- Alexa Lopez
- Cullen Omori promo photo
In the aftermath of Smith Westerns, Cullen Omori has learned to seize his moments.
Omori is best known as the long-haired lead vocalist for the former Chicago indie rock act in which he performed with his brother and another member. Smith Westerns, once one of the nations fastest rising guitar bands, announced its breakup in late 2014, citing creative differences.
Omori last spoke with Oklahoma Gazette in 2011. The band played Norman en route to Austin City Limits. Almost five years later, the new solo act sits in a dealership parking lot. Hes negotiating a van purchase, which hell use on his upcoming U.S. tour promoting his post-band debut. New Misery hits streets March 18.
On that tour, Omori plays 8 p.m. Tuesday at Opolis, 113 N. Crawford Ave., in Norman.
Half a decade ago, Omori was so enmeshed in the rise of Smith Westerns that he now thinks he failed to appreciate what a special time that was.
I know that now, he said, but when I was younger, I would just get too caught up with getting to the next step.
Theres a fine line between satisfaction and ambition. Its a line Omori now toes. Its good to want more; he said that desire can drive a creative force within. However, those accomplishments are hollow victories if he cannot step back and enjoy them.
Including Smith Westerns projects, New Misery marks the third album release Omori has planned and executed. He said each new one is nerve-wracking because something he spends a year or two writing is suddenly open for public comment and interpretation. He anticipates the publics reception of New Misery will be particularly straining.
For the first time, his name alone is on its cover.
It only takes a writer or a site an hour or whatever to write their 400-word article and tear you apart, he said. Youre opening yourself up for criticism but also praise.
Still, Omori said he has a lot to be optimistic about. Smith Westerns records were largely well received by critics. Feedback for his solo debut so far been positive.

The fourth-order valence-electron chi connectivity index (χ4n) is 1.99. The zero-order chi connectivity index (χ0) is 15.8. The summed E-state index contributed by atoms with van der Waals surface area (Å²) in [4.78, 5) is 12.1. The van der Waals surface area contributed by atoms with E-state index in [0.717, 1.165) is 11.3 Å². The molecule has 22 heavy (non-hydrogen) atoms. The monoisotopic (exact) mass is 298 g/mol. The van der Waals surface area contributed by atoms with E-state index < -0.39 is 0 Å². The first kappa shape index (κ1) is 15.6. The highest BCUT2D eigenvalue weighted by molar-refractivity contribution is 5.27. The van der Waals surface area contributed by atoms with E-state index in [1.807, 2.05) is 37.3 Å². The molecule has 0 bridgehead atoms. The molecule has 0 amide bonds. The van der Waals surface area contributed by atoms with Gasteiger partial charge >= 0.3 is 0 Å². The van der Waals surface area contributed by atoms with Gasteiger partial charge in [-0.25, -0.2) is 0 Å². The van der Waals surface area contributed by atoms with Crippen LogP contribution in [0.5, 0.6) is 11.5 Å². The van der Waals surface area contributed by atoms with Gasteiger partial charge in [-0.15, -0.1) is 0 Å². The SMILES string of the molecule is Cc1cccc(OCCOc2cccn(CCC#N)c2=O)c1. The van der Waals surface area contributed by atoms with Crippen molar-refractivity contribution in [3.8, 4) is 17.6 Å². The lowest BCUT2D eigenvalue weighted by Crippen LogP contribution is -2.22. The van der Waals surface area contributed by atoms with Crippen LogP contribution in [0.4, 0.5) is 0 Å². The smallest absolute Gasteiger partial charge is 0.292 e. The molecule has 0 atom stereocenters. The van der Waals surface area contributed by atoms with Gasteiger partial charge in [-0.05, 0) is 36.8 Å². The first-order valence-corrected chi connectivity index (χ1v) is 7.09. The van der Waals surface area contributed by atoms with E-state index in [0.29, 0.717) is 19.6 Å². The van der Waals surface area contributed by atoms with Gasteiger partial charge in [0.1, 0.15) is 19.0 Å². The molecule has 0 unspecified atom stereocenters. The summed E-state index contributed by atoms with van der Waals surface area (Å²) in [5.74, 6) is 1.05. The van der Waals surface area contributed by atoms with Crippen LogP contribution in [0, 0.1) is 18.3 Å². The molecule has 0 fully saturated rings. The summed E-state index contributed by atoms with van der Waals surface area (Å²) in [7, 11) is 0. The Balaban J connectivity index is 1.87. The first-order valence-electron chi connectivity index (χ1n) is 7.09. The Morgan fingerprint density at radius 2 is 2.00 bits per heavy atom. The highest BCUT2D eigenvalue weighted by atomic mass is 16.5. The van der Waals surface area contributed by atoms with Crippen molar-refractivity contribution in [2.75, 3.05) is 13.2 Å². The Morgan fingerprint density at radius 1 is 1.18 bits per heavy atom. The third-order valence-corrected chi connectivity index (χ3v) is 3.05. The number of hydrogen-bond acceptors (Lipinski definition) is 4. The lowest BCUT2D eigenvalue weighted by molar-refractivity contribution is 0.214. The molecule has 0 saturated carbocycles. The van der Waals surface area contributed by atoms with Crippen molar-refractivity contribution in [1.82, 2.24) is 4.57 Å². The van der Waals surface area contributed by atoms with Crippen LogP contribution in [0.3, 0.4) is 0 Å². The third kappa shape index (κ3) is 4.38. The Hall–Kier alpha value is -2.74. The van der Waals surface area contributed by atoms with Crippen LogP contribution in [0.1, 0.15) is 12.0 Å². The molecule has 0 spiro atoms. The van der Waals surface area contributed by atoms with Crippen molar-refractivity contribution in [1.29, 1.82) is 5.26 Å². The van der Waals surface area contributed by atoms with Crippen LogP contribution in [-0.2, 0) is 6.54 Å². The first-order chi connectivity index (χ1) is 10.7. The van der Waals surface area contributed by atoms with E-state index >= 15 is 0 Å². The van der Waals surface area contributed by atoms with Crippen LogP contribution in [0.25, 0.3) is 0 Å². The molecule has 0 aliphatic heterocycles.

Omori trusts his new label, Sub Pop Records, will perform well and get his music in front of the right people.
New Misery is an album informed by, but not aspiring to be, todays Top 40 hits. After Smith Westerns ended, the musician found himself in a menial job at a medical supply company. Workdays, all he listened to were the biggest pop songs on the office radio.
He became intrigued with the idea of pairing new and interesting chords with conventional pop song structure. After hours on the job, he headed home to interpret what he heard.
Im not the best musician in the world, and Im not the best singer, he said. I cant immediately recreate what I hear. When I try to copy what I think is great, somewhere along the way, I create something that is influenced by that, but my own.
While Smith Westerns influences were clear in its songs, Omori said his new project does a better job of putting those influences David Bowie, Oasis, The Strokes on full display while avoiding cutesy nods that can overshadow his uniqueness. New Misery is simultaneously all those influences and none of them.
Omori said he likes that people are still interested in his music.
The experience of seeing his old band burn bright and then publicly flicker out was not fun. During most of its run, Omori believed Smith Westerns would last forever and had nowhere to go but up.
Now, he said hes focused on being happy as a musician.
Its not like I have to be the biggest band in the world, nor do I want to be the biggest band in the world, he said.
Writing New Misery was therapeutic. It allowed him to work out fears that he somehow failed or lost his identity.
For so long, he thought of himself as the frontman of Smith Westerns.
He is now OK being Cullen Omori, independent artist.
I got punched in the face, and Im back here again, he said. Im doubling down, you know? I just want to play music, and thats all I want to do.
Print headline: Making Misery, From the fallout of Smith Westerns, Cullen Omori finds himself again.